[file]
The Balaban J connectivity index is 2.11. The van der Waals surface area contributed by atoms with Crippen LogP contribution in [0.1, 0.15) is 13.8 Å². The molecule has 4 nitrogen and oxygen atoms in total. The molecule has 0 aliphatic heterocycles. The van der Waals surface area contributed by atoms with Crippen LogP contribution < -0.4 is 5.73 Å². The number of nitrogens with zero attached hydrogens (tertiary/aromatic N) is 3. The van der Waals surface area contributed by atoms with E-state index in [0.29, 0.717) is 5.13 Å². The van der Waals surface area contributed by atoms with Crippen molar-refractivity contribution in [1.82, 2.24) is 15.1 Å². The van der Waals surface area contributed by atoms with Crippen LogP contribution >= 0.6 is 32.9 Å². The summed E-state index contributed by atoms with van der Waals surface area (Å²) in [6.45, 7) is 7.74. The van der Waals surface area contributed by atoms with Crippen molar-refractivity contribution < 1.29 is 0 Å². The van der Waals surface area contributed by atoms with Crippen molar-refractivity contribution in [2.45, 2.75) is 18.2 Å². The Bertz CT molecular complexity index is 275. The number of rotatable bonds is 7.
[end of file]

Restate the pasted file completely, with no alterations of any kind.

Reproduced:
The Balaban J connectivity index is 2.11. The van der Waals surface area contributed by atoms with Crippen LogP contribution in [0.1, 0.15) is 13.8 Å². The molecule has 4 nitrogen and oxygen atoms in total. The molecule has 0 aliphatic heterocycles. The van der Waals surface area contributed by atoms with Crippen LogP contribution < -0.4 is 5.73 Å². The number of nitrogens with zero attached hydrogens (tertiary/aromatic N) is 3. The van der Waals surface area contributed by atoms with E-state index in [0.29, 0.717) is 5.13 Å². The van der Waals surface area contributed by atoms with Crippen molar-refractivity contribution in [1.82, 2.24) is 15.1 Å². The van der Waals surface area contributed by atoms with Crippen LogP contribution >= 0.6 is 32.9 Å². The summed E-state index contributed by atoms with van der Waals surface area (Å²) in [6.45, 7) is 7.74. The van der Waals surface area contributed by atoms with Crippen molar-refractivity contribution < 1.29 is 0 Å². The van der Waals surface area contributed by atoms with Crippen molar-refractivity contribution in [2.45, 2.75) is 18.2 Å². The Bertz CT molecular complexity index is 275. The number of rotatable bonds is 7.